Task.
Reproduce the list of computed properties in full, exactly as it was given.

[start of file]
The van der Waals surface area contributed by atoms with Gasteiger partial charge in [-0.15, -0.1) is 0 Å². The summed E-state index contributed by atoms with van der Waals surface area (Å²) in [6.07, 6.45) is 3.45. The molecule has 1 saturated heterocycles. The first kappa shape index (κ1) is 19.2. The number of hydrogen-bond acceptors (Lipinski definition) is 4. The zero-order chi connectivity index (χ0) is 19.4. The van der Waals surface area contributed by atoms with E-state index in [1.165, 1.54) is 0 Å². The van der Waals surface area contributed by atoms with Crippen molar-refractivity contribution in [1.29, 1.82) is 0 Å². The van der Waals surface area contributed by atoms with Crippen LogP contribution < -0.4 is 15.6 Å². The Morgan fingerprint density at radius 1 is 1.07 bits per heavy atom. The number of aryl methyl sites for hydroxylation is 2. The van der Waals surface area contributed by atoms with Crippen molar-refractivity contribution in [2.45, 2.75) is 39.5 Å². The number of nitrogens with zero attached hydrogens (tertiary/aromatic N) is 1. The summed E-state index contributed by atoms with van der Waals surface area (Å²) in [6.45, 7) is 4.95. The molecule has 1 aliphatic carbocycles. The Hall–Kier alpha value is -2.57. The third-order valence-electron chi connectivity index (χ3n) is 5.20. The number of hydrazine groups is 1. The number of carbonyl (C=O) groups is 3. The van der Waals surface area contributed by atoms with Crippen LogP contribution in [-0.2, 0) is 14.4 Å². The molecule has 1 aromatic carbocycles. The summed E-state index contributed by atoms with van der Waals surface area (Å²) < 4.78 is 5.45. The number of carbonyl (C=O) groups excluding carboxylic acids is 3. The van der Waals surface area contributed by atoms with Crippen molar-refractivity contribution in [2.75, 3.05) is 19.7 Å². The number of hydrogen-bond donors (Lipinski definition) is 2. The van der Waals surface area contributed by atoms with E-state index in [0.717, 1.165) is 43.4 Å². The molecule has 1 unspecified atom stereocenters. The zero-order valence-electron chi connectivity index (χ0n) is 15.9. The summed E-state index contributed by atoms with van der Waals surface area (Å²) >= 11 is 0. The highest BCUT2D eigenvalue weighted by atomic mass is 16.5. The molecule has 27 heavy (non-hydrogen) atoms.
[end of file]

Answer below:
The van der Waals surface area contributed by atoms with Gasteiger partial charge in [-0.15, -0.1) is 0 Å². The summed E-state index contributed by atoms with van der Waals surface area (Å²) in [6.07, 6.45) is 3.45. The molecule has 1 saturated heterocycles. The first kappa shape index (κ1) is 19.2. The number of hydrogen-bond acceptors (Lipinski definition) is 4. The zero-order chi connectivity index (χ0) is 19.4. The van der Waals surface area contributed by atoms with E-state index in [1.165, 1.54) is 0 Å². The van der Waals surface area contributed by atoms with Crippen molar-refractivity contribution in [1.29, 1.82) is 0 Å². The van der Waals surface area contributed by atoms with Crippen LogP contribution < -0.4 is 15.6 Å². The Morgan fingerprint density at radius 1 is 1.07 bits per heavy atom. The number of aryl methyl sites for hydroxylation is 2. The van der Waals surface area contributed by atoms with Crippen molar-refractivity contribution in [2.45, 2.75) is 39.5 Å². The number of nitrogens with zero attached hydrogens (tertiary/aromatic N) is 1. The summed E-state index contributed by atoms with van der Waals surface area (Å²) in [6.45, 7) is 4.95. The molecule has 1 aliphatic carbocycles. The Hall–Kier alpha value is -2.57. The third-order valence-electron chi connectivity index (χ3n) is 5.20. The number of hydrazine groups is 1. The number of carbonyl (C=O) groups is 3. The van der Waals surface area contributed by atoms with Crippen LogP contribution in [-0.2, 0) is 14.4 Å². The molecule has 1 aromatic carbocycles. The summed E-state index contributed by atoms with van der Waals surface area (Å²) < 4.78 is 5.45. The number of carbonyl (C=O) groups excluding carboxylic acids is 3. The van der Waals surface area contributed by atoms with Crippen molar-refractivity contribution in [2.75, 3.05) is 19.7 Å². The number of hydrogen-bond donors (Lipinski definition) is 2. The van der Waals surface area contributed by atoms with E-state index in [0.717, 1.165) is 43.4 Å². The molecule has 1 unspecified atom stereocenters. The zero-order valence-electron chi connectivity index (χ0n) is 15.9. The summed E-state index contributed by atoms with van der Waals surface area (Å²) >= 11 is 0. The highest BCUT2D eigenvalue weighted by atomic mass is 16.5. The molecule has 27 heavy (non-hydrogen) atoms.